Few countries are currently so close to failure as Venezuela, with oppression and economic mishandling putting the population under one of the worst strains possible. Although Venezuela is not officially a communist dictatorship, the political scene drifted dangerously in that direction, forcing an unpleasant recollection of what happened to similar regimes in Eastern Europe and elsewhere in the world.
The end of WW2 left a Europe divided in two by the ideologies imposed by the victors. Seven decades later, it is obvious that Communism is an unnatural political ideology with no chances of surviving, an experiment that left societies with wounds painful even today. What makes Communism and Socialism especially harmful is its manner of imposing itself, by mimicking the consent of the majority, torching societies and raising impostor elites from the ashes, suppressing freedom, and closing its eyes on social and economic realities.
Communist regimes are notorious for their cling to power, denying people at least the illusion of change through democratic recycling. It is enough to remember the bloody Romanian Revolution of 1989, the one that ousted Ceausescu. Venezuela might as well be on its way to a similar last resort measure. Today’s political consensus is that ideologies are validated through their effectiveness and not artificially maintained through force. The Soviet intervention in Hungary in 1956 showed that extreme socialism is not shy about killing innocent civilians if it feels threatened.
The Venezuela created by Hugo Chavez and inherited by Nicolas Maduro might not be a textbook communist country, but it did shape itself after the doctrine’s biggest pivot in the Western Hemisphere – Cuba. It is highly likely we will see a mass exodus of Venezuelans, the same way hundreds of thousands of Cubans fled after Fidel Castro came to power.
Probably the biggest trigger of communism revival was the financial crisis of 2007-2008. Entire economies relied on state intervention to keep themselves alive, and the situation made many minds wonder if pure blooded capitalism and the free economy are viable structures for the future. For Venezuela, this was just another drop in an ocean of social and economic instability. The country was blessed (and cursed) with the biggest oil reserves in the world. Venezuela’s economy became increasingly dependent on the fluctuations of the oil price and keeping revenues high meant that other sectors had to be sacrificed, further expanding the country’s one-way addiction.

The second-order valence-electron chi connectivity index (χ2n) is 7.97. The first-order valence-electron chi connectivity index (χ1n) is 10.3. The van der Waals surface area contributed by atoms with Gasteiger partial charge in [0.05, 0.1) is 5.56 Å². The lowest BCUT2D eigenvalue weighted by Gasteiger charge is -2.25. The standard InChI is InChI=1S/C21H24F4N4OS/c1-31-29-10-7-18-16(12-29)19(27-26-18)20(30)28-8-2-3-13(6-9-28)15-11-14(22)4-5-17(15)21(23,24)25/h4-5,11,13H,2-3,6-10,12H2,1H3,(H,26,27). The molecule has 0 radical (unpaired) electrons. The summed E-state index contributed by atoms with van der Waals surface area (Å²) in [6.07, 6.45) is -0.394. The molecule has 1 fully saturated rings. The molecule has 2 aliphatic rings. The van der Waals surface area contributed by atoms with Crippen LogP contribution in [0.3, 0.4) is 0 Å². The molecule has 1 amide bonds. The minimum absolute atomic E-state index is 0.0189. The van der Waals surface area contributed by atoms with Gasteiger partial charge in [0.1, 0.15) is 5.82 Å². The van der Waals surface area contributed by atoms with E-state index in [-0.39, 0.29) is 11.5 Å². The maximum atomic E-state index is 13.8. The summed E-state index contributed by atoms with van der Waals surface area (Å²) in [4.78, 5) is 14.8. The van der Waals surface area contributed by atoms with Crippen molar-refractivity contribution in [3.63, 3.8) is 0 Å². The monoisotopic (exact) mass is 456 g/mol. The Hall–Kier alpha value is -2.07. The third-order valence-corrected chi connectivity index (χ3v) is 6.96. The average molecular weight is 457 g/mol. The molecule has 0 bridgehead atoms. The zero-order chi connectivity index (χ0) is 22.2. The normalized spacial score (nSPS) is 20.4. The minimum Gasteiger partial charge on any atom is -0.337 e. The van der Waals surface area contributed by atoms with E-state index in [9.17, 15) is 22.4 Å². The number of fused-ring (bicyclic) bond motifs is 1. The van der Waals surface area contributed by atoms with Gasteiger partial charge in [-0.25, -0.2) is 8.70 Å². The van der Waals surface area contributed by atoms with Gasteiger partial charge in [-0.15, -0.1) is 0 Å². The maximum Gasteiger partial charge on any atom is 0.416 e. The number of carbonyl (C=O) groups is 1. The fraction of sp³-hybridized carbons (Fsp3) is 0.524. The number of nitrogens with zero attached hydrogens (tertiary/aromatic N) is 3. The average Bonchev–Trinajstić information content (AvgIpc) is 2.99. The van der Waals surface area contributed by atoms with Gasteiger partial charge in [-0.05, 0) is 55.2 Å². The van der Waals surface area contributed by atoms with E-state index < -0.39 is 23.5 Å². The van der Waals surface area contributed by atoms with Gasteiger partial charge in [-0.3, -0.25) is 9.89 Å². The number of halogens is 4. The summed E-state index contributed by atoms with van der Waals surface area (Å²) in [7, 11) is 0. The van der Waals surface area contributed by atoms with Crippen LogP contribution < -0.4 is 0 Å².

Periods of hyperinflation, recession, and the intermediary intervals of recovery sent the South American nation on a dangerous roller coaster that is in a deep descent. Most recent reports talk about a humanitarian crisis unfolding, with poverty, unemployment, and hunger reaching levels never seen before.
Maduro followed the recipe of the communist leaders of the past – deny the evidence, blame foreign manipulations for the economic troubles, and label yourself as the only savior. The recently created Constituent Assembly turned Nicolas Maduro into a full-fledged dictator. The card he is going to play seems chosen – continued suppression of any form of opposition and a perpetual consolidation of power.
The lessons of the past have a particular way of making themselves forgotten. Indeed, current democracies and their capitalist work frames do have their shortcomings. However, citizens should remember that the alternatives waiting for them at the extremes of the political spectrum (right or left) are daunting. Communism might be looked upon with admiration and even nostalgia by the young generations that were born after the turning point of 1989, and who made from Che Guevara a hero worthy of appearing on trendy t-shirts. However, evil lurks in the shadows, tempting with left populist promises cheered by thousands of paid supporters, embracing new forms of deceit, and creeping as a parasite, driving host states dangerously close to failure.
With all eyes set on Venezuela, the big question remains – how will it all end? Will Maduro create Gulags the same way the Soviet Union sentenced millions of its citizens to a slow death in Siberia? Will foreign powers agree on a joint intervention to pacify the country and enforce genuine democracy? Whatever happens, Venezuela is bound to be added to the history books as another tragic lesson on communism failure, hopefully, one of the last aftershocks of the earthquake that shattered human society throughout the last century.